Five men have been arrested after a fire at a former barracks where asylum seekers are being held.
Kent Police said one man was held on suspicion of assaulting a security guard and four in connection with the fire at Napier Barracks on Friday.
The Home Office had said a disturbance followed objections by asylum seekers to not being moved from the Folkestone site after a Covid outbreak.
On Saturday, the government said the barracks remained “calm”.
Det Ch Supt Andrew Pritchard said the five men were in custody and the force was working with the Home Office and fire service to “establish the full circumstances and identify any individuals involved”.
He said a team of officers remained at the scene as part of continuing inquiries.
Meanwhile, Folkestone’s council leader David Monk said about 300 asylum seekers were still at the barracks and called for them to be moved to hotels.
“One building has been virtually destroyed, but there is no intention to remove the people from the site,” he said.
He said he never believed it was sensible to put a large group of young men in one place, adding: “It is not a surprise to me that tensions have eventually overridden common sense.”
Charity Care4Calais had said asylum seekers were “completely abandoned by the authorities” and left to organise their own accommodation after the fire, without food, drink, heating or light, until volunteers took supplies.
The group posted on Facebook: “What you wouldn’t expect is for everyone to be told to go back inside, but all the lights and heating are turned off so it’s cold and dark. And as the night goes on it gets colder.
“But all the staff have been evacuated so only residents are left alone, with no information or care. Many have Covid and are very sick.”
However, a Home Office spokeswoman said the statement was inaccurate.
She said: “The Home Office is meeting all its statutory duties to accommodate asylum seekers.
“The Napier Barracks site is safe and secure and we are working with our provider to repair the damage that has been done.
“This was a deliberate attack that put lives at risk. There are formal investigations taking place and the police have made arrests.”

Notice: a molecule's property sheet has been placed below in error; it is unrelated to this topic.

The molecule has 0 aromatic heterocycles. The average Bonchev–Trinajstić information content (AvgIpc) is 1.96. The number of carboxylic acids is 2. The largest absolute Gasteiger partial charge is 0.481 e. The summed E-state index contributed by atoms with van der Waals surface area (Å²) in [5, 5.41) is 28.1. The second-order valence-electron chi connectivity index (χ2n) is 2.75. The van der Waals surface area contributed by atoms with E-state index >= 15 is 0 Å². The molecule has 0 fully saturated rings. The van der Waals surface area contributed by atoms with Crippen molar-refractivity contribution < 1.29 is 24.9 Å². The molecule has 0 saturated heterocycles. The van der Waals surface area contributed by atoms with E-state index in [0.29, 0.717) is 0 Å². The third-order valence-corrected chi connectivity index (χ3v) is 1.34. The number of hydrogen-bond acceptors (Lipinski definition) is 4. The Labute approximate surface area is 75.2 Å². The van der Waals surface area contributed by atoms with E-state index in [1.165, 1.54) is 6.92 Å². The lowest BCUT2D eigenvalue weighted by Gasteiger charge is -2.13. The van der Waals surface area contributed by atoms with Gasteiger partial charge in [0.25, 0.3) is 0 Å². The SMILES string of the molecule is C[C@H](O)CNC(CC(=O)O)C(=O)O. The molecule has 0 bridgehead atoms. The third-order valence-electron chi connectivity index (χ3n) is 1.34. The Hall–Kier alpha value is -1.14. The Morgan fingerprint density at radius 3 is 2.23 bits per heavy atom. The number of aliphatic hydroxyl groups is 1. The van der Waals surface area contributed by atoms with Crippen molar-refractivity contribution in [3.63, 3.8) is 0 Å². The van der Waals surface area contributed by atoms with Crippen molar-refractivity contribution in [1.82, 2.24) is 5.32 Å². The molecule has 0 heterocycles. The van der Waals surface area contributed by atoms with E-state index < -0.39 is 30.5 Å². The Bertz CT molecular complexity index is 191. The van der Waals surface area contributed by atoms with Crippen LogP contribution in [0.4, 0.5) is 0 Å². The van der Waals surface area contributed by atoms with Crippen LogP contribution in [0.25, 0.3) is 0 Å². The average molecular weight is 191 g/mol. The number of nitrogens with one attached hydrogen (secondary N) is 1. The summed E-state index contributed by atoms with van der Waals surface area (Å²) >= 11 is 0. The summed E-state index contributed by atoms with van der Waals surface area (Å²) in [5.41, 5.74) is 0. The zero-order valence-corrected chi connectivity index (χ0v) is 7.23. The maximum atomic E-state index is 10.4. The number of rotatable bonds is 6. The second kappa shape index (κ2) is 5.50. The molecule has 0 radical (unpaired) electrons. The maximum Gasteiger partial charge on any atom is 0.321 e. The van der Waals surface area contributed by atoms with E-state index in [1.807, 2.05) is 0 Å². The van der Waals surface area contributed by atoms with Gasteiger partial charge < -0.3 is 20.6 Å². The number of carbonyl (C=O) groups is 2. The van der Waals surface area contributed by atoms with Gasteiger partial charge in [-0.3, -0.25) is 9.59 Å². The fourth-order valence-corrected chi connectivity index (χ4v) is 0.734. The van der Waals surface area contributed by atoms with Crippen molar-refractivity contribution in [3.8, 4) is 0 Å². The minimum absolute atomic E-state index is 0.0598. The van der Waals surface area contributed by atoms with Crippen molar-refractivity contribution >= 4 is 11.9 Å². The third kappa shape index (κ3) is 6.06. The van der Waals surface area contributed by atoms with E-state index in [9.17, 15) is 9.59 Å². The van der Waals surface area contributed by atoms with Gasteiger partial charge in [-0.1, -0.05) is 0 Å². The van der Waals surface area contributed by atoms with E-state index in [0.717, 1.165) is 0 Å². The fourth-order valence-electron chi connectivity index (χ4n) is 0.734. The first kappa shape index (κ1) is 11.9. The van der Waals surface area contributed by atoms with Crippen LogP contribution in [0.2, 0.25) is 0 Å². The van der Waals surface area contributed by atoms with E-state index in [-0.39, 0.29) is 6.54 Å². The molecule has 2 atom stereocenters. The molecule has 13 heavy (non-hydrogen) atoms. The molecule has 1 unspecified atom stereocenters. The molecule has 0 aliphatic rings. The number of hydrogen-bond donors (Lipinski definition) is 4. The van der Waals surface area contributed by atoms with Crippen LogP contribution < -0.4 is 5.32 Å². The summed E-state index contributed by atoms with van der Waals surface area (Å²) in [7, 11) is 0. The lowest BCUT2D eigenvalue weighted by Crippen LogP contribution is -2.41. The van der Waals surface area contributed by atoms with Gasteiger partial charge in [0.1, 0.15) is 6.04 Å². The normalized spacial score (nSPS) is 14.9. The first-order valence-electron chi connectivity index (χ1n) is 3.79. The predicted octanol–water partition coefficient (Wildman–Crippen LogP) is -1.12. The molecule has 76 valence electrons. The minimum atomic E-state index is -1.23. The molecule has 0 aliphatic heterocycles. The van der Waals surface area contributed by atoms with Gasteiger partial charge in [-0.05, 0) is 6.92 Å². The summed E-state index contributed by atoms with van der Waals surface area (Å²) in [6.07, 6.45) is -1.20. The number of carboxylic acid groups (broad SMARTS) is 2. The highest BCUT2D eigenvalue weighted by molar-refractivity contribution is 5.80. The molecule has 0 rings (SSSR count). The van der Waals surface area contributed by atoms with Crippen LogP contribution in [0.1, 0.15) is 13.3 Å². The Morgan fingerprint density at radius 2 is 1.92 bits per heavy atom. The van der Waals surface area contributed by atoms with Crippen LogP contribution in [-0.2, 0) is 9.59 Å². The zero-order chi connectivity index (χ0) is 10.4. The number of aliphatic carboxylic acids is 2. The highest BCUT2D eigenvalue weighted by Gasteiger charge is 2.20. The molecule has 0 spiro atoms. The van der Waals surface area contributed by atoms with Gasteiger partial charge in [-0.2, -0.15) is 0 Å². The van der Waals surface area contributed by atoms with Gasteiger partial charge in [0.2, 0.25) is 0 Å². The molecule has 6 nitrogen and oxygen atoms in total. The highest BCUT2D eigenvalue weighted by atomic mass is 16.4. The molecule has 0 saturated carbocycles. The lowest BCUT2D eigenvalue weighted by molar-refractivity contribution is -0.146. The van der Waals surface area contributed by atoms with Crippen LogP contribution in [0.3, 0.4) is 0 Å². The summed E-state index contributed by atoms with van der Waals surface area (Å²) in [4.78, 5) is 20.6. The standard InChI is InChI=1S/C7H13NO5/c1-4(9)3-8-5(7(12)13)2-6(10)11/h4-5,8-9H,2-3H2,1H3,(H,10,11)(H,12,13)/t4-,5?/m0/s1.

According to the department, staff were only asked to stay outside the site while police and fire crews took control of the situation, and were back on Friday night.
Power was cut off temporarily because of the fire and an electrician was restoring power on Saturday.
The canteen was vandalised and food could not be prepared on site, but food is being delivered and three meals a day are being provided, the government said.
Mr Monk said criminal damage could not be condoned but said prosecutions would count against asylum applications, adding: “One of the tensions that really built up and underlies it all is they aren’t getting to know whether their application will be successful or not.”
After the fire, the Home Office said people had “set about destroying the barracks”, with one building set on fire and windows smashed.
Ms Patel described the destruction as “deeply offensive to the taxpayers of this country”.
Clearsprings, the private firm that runs the site, has referred the BBC to the Home Office.
A spokeswoman for the Home Office said: “There are no plans to move any asylum seekers from the site and we are accommodating them all safely in the parts of the site that have not been damaged.
“To provide additional physical support and reassurance to staff and asylum seekers located at Napier barracks, immigration enforcement deployed members of its rapid response team overnight and will continue to attend the site over the weekend.”
It is understood the team was not deployed to undertake enforcement action against anyone.
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